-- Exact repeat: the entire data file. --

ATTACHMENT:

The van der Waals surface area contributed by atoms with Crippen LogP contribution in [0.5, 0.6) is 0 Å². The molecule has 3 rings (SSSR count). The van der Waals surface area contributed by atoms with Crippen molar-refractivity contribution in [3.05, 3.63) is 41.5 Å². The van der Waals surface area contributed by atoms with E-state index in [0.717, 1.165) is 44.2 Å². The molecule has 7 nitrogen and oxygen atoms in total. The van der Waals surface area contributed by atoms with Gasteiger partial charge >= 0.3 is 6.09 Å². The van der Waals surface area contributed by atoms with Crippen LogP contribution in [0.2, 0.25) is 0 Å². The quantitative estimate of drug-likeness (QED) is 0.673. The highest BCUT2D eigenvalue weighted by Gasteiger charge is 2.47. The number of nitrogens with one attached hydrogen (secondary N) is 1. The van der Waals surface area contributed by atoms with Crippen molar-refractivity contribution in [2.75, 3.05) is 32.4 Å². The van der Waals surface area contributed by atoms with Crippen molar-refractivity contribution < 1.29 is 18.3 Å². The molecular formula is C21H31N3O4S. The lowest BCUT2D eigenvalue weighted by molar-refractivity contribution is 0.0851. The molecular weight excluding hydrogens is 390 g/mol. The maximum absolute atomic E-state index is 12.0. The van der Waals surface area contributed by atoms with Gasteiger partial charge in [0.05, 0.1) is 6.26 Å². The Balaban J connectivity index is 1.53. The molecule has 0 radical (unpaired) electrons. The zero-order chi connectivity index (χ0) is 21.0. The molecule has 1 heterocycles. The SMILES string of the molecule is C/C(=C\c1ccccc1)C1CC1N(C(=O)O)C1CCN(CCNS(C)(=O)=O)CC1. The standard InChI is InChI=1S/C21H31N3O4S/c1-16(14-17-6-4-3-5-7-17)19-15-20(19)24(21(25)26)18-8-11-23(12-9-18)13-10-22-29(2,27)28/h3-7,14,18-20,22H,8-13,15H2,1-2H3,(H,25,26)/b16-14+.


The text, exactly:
The van der Waals surface area contributed by atoms with Crippen LogP contribution in [0.5, 0.6) is 0 Å². The molecule has 3 rings (SSSR count). The van der Waals surface area contributed by atoms with Crippen molar-refractivity contribution in [3.05, 3.63) is 41.5 Å². The van der Waals surface area contributed by atoms with E-state index in [0.717, 1.165) is 44.2 Å². The molecule has 7 nitrogen and oxygen atoms in total. The van der Waals surface area contributed by atoms with Gasteiger partial charge >= 0.3 is 6.09 Å². The van der Waals surface area contributed by atoms with Crippen LogP contribution in [0.2, 0.25) is 0 Å². The quantitative estimate of drug-likeness (QED) is 0.673. The highest BCUT2D eigenvalue weighted by Gasteiger charge is 2.47. The number of nitrogens with one attached hydrogen (secondary N) is 1. The van der Waals surface area contributed by atoms with Crippen molar-refractivity contribution in [2.75, 3.05) is 32.4 Å². The van der Waals surface area contributed by atoms with Crippen molar-refractivity contribution < 1.29 is 18.3 Å². The molecular formula is C21H31N3O4S. The lowest BCUT2D eigenvalue weighted by molar-refractivity contribution is 0.0851. The molecular weight excluding hydrogens is 390 g/mol. The maximum absolute atomic E-state index is 12.0. The van der Waals surface area contributed by atoms with Gasteiger partial charge in [0.05, 0.1) is 6.26 Å². The Balaban J connectivity index is 1.53. The molecule has 0 radical (unpaired) electrons. The zero-order chi connectivity index (χ0) is 21.0. The molecule has 1 heterocycles. The SMILES string of the molecule is C/C(=C\c1ccccc1)C1CC1N(C(=O)O)C1CCN(CCNS(C)(=O)=O)CC1. The standard InChI is InChI=1S/C21H31N3O4S/c1-16(14-17-6-4-3-5-7-17)19-15-20(19)24(21(25)26)18-8-11-23(12-9-18)13-10-22-29(2,27)28/h3-7,14,18-20,22H,8-13,15H2,1-2H3,(H,25,26)/b16-14+.